Through the end of March and April, many businesses  closed under state orders, leaving Ithacans unemployed.

Boris Tsang / Sun Photography Editor

Through the end of March and April, many businesses closed under state orders, leaving Ithacans unemployed.

June 17, 2020

Unemployment in Tompkins County Skyrockets to Record Highs in April and Beyond

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Even Tompkins County’s history of near-full employment can’t spare it from the shutdowns and ensuing recession that have put millions out of work.

Between March and April, unemployment rates in Tompkins County jumped from 3.5 percent to 10.1 percent — the biggest reported increase in a single month in the county since at least 1990, according to the New York State Department of Labor.

Historically, the county has had a uniquely low unemployment rate compared to the rest of the state. April’s unemployment rate reached a record high in the past three decades, with the second highest month reported in June 2012, at 7.3 percent. The labor department has not yet released the same full data for May or June.

Unemployment includes people who are looking for work but have not worked over a given period of time, explained Prof. Ian Greer M.S. ’03 Ph.D. ’05, industrial and labor relations.

But that measure excludes people who have stopped looking for work because they don’t believe they can find work, meaning the unemployment rate might significantly understate the true scope of job losses.

“In the current pandemic, that is a big group,” Greer said. “They had a job, and they lost it, but they can’t look for a new one because they’re looking after their kids, or sick, or looking after their elderly parents.”

While Greer acknowledged the limitations of the unemployment rate — how it doesn’t include the underemployed or discouraged workers — he pointed to the weekly initial unemployment claims reports from the labor department as one way to understand the current economic climate in Tompkins County.

In the last week of March, 1,486 people filed for unemployment benefits in Tompkins County. The same week in 2019, only 25 people did — an increase of 5,844 percent.

And in context with the rest of the state, Ithaca’s numbers are even more stark.

“Ithaca has had the strongest record in upstate New York in terms of job creation,” said Greer, who also teaches a School of Industrial and Labor Relations class on unemployment.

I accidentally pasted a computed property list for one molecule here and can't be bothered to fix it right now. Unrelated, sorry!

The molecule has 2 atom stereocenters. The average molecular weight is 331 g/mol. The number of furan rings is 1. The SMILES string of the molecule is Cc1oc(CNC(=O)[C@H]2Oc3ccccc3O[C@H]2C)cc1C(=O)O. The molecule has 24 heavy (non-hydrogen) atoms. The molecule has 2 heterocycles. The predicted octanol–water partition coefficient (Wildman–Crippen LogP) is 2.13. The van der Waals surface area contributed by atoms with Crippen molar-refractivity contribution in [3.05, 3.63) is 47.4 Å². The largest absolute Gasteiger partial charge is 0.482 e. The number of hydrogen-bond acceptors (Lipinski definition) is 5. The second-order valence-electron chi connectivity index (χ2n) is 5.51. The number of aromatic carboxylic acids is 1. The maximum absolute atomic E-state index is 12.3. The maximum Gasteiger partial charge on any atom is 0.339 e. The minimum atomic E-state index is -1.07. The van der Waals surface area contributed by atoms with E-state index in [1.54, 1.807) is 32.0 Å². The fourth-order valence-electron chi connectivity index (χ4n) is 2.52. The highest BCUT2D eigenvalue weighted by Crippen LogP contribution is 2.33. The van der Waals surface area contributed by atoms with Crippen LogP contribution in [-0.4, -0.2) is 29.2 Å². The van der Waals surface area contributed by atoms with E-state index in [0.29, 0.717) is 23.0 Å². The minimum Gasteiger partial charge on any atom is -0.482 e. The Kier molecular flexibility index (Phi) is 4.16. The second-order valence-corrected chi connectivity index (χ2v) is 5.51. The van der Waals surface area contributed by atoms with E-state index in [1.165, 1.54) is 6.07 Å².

Most cities in upstate New York have seen the number of jobs fluctuate with the business cycle. In Ithaca, they’ve gone up consistently, regardless of the broader economy’s health. While nearby cities of Elmira and Binghamton have often reported job decreases, Greer said, Ithaca has bucked the trend as one of upstate New York’s few economic bright spots.

Tompkins County’s unemployment claims statistic — comparing the week of March 28, 2020 to March 28, 2019 — was the second highest percent change for any county in New York.

The following weeks have also seen Tompkins County at the top: The last reported week, which ended June 6, placed Tompkins County at the third-highest increase. That week, 289 people claimed unemployment.

“Tompkins County was just way off the charts,” Greer said, “even by the standard of the current crazy recession.”

Greer explained that not only does Tompkins County’s historically low unemployment rate play a role in the staggering numbers, but the absence of students from a college-reliant economy has only exacerbated the massive decline.

“The students left, and [they] just amount to a much bigger share of economic activity in our county,” Greer said. “There’s nothing comparable elsewhere in New York State — a single sector that suddenly shuts down. It’s not just people on campus who lose their jobs, but it’s everything that surrounds the university economy.”

According to a special tabulation of 2000 Census data, in Tompkins County there were 27,205 college students out of a total population of 96,500.

“There’s no county [in New York] that’s as dependent on colleges as Tompkins County,” Greer said. “Most big universities are in cities, where there are other industries.”

“But the devastation [in Ithaca] is just going to continue, if students don’t return in the fall,” he said.